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Oak tree hit by lightening

anna b
July 5, 2018

A large oak tree in my yard was hit by lightening last night. What should I do? I want to make sure the tree stays healthy.




Comments (8)

  • ken_adrian Adrian MI cold Z5

    i cant think of anything that we could dream up.. that would not be contrary to letting nature take care of it ... trees heal themselves ... encapsulate damage ... and thats that imo ...


    it might be good to ID the oak ... to find out if its in the red oak family ... then add that to your location ...


    whether or not it survives.. is left to fate.. imo ... and that will happen in tree time ... which will be years or decades ....


    if you have more lawn.. you might want to plant a new tree or two ... just for the future ...


    ken

  • krnuttle

    It depends on what the lightning did. We had an ash tree that was struck by lightning. It blew of a fairly large limb, and some of the bark. After some months I realized the bark had came loose about a for a bout a foot on each side of the obvious damage. It was a large tree. We sold the home and after several years, we went past it and the tree was still alive.

    Is there any damage above the obvious?

    Did the lightning strike the tree or jump to the tree from some where else?

    Both would affect the amount of damage the tree sustained.

  • rhizo_1 (North AL) zone 7

    You may need to wait a couple of days to tell if there is damage to the grass, which might mean that the lightning moved down through the root system, a very bad sign for the tree.

    Sometimes, a lightning strike can be superficial, blowing the bark off but causing nothing but a scar. At other times, it will actually enter the xylem vessels, pretty much killing the tree from the inside.

    Trees can die instantly and you know it right away or may take months to show signs of severe decline. Affected trees will be more susceptible to insect and disease issues, branch die back and other problems.

    The best thing to do immediately is to water, water, water unless you are receiving plenty of regular rain.

    A well trained ISA Arborist will be able to visit your tree soon and "may" be able to see telltale signs not obvious to you. But there is no magic cure once the damage has been done. In many instances, your only option will be to remove the tree.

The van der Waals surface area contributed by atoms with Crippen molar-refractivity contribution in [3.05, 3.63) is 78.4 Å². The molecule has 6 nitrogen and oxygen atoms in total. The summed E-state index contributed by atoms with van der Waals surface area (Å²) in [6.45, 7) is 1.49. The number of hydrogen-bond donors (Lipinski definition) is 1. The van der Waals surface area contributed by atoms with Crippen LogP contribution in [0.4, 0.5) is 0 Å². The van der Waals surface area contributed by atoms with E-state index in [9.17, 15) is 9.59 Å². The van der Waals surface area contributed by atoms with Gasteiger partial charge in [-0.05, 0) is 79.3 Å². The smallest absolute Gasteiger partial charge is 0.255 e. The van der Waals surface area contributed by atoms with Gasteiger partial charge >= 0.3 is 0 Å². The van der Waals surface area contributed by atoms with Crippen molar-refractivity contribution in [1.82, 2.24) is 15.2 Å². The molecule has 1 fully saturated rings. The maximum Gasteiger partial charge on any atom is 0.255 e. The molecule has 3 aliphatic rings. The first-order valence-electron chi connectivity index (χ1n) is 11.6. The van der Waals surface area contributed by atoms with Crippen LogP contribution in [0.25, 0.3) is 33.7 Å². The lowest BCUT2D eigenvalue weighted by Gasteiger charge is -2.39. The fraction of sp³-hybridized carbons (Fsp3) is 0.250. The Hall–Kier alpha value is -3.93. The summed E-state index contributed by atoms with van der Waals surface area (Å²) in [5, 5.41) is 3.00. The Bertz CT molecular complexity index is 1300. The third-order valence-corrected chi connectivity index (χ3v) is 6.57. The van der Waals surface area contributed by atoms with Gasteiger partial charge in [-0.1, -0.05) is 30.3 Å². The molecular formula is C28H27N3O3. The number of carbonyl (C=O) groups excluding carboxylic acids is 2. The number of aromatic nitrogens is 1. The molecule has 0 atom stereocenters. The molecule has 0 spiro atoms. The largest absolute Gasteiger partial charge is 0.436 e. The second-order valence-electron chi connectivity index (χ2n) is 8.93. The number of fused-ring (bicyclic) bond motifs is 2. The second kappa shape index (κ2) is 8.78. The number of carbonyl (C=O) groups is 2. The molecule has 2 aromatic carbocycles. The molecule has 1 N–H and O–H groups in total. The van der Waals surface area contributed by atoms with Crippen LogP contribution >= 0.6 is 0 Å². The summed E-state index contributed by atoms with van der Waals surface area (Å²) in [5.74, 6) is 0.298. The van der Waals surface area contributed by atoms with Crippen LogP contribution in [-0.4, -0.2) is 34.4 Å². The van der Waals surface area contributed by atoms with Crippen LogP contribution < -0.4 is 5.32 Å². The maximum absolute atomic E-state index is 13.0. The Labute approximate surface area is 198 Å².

Lightning damage to trees


  • bengz6westmd

    Nothing to do except trim away anything loose. Whether that will kill it, can't say because there might be much more damage than is immediately apparent. Here's a green ash I came across after a severe lightning storm. Hard to see, but a narrow streak of blown-off bark goes to the ground:

  • KennsWoods formerly kentrees

    The first thing to do is nothing, the lightning may have killed the tree outright. You will know shortly, if the tree is dead the foliage will collapse and brown within a few days.

  • Dingo2001 - Z5 Chicagoland

    Someone that knows will hopefully chime in - bumping this up :) I think pretty much leave it be other than trimming off any dangling pieces. Hope it survives for you.

  • drrich2

    Since no one else has answered so far, near as I can tell, and I don't know the answer, I went Googling for a credible source. Texas A&M AgriLife Extension has an article, Understanding Lightning & Associated Tree Damage, and at least to my unknowledgeable eye, it seems credible. Perhaps others will comment?

    From that article, a couple of highlights:

    "If only one side of the tree shows evidence of a lightning strike, the chances of the tree surviving and eventually closing the wound are good. However, when the strike completely passes through the tree trunk, with splintered bark and exploded wood on each side, trees are usually killed."

    "Many trees are severely injured internally or below- ground by lightning despite the absence of visible, external symptoms."

    "If the tree survives long enough to leaf out the following spring, then the chances of recovery are much greater. Watering and fertilization are suggested to reduce tree stress."

  • Smivies (Ontario - 5b)

    There is nothing you can or should do.

    If the unseen damage wasn't too extensive, it should slowly close up that wound over the next ~15-20 years.

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